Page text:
One thing I found super interesting, among many others, was the use of spreadsheets in science to record our data. We got to come together as a class to consider many things, including the use of a spreadsheet for our data. But, I never thought about the different ways data could be placed on a spreadsheet for easier access. There is a tab that can be added to a spreadsheet that is used as a data dictionary. This is where spreadsheet contributors can add words and definitions for some who may have trouble understanding some science terms, or the context of the words. Another interesting part of spreadsheets was the organization of the columns. Each column should be labeled, and the labels should include an underscore for where spaces should be. For example, we labeled band number as band_number in the spreadsheet. Another important spreadsheet tip is to never leave cells empty. All cells should be filled and they should be filled as N/A (or whatever the author chooses). This helps others to distinguish between information that was intentionally left blank due because of lack of data, or information that was accidentally forgotten about. Configuring data is super important to organize information that could possibly be used for scientific studies, and it is important that outside readers can understand your spreadsheets for this reason.

This class taught me much about spreadsheets and blood smears, but more importantly I learned that anyone can be a scientist if the information interests you enough that you want to keep working at it to find any possible outcomes. Science is about persevering really, and I feel like this class taught me how to do that competently. To sum up this class time we have shared together, I would say that the number one thing I learned is to never give up on the possibility of gaining new knowledge, and always stay interested in learning how the world works. I now consider myself a scientist, even if that is not my profession. Thank you, Professor!


Broman, Karl W., and Kara H. Woo. “Data Organization in Spreadsheets.” Taylor & Francis,

Scourchesne, /. “The Gulls Of Appledore.” The Gulls Of Appledore, 6 Oct. 2019,

When Our Momma Sang us to Sleep, but now We’re Stressed Out

Today’s post comes to us from Erik Mueller. Erik is currently finishing up an Associate’s Degree in Liberal Arts before continuing on in his academic and career goals. He has always had an interest in the sciences and in learning.

Coming into this class back in September 2019, I was expecting a more typical biology course and lab. Typical cellular examination under microscopes, identifying organelles and what their function is, and hearing everyone’s favorite takeaway “Mitochondria is the powerhouse of the cell”. I would have made a bet that this would have been an easy class and that I would have been bored. My bank account would be lighter had I followed through on that bet. The lab, and the work we did on the Gulls of Appledore project, was both exhilarating and informative, and was something I would suggest to any prospective student who needs a biology elective from Northern Essex.

What really intrigued me more than anything else was the idea that a creature as seemingly unintelligent as a gull could experience stress, a phenomenon more closely associated with higher intelligence creatures to the average human being. Looking into things further, both on my own and through lab, I realized how wrong I was. But what is stress? According to Medline, stress is “a feeling of emotional or physical tension. It can come from any event or thought that makes [you] feel frustrated, angry, or nervous.” When you look at it through such a simple and broad lens, it does make sense that a creature like a seagull could feel stress, but what does a seagull have to stress about?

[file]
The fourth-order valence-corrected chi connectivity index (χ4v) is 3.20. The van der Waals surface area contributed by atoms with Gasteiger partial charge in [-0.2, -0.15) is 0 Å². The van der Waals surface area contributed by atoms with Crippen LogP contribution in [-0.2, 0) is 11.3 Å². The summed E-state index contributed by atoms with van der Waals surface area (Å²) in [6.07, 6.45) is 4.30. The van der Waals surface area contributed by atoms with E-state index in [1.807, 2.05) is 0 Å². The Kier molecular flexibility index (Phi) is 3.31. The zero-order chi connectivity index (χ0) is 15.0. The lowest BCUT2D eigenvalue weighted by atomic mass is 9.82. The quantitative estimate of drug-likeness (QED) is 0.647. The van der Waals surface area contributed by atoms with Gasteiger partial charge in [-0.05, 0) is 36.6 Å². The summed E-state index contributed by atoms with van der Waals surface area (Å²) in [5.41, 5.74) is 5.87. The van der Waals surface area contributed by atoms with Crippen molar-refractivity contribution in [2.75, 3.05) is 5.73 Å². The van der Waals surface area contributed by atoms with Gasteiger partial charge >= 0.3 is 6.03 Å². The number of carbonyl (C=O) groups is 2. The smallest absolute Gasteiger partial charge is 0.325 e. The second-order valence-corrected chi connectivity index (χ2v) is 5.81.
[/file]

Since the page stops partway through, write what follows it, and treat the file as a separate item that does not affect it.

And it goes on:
This was the big question submitted to us at the beginning of the semester, and it was up to us to come up with a probable hypothesis and find the evidence to back it up. One of the most common possibilities of stress in a seagull was food availability. The less food you have access to, the hungrier you are, and the more you stress about where and when your next meal will be. Other stressors included proximity to humans, if you were not the first-born chick, and even feuding with other gulls of both your species and other species. Once we had our hypothesis, we would use blood evidence gathered by the interns working on the Appledore project to determine whether our hypothesis held merit. Said blood evidence came in the form of two types of white blood cells; heterophils and lymphocytes. The ratio of these two helps to determine the long-term stress level of the bird. The higher the ratio, the more likely the bird is stressed.

Even if you enter this class with a severe dislike or even a phobia of seagulls, you will still find the information you glean from here interesting and informative. While my thoughts on seagull intelligence has not changed from when I saw five of them go after a piece of paper left in a McDonald’s parking lot, I learned more about birds and stressors than I would have though going in.

Too big or not too big… that is the question

Today’s post was written by Mike Keogh. Since returning from a year in New Zealand, Mike has been working on fulfilling the pre-requisites for graduate school. He has a bachelor’s degree in Psychology but he is going back to school for Physical Therapy. When time allows, he enjoys hiking, paddle boarding,and traveling.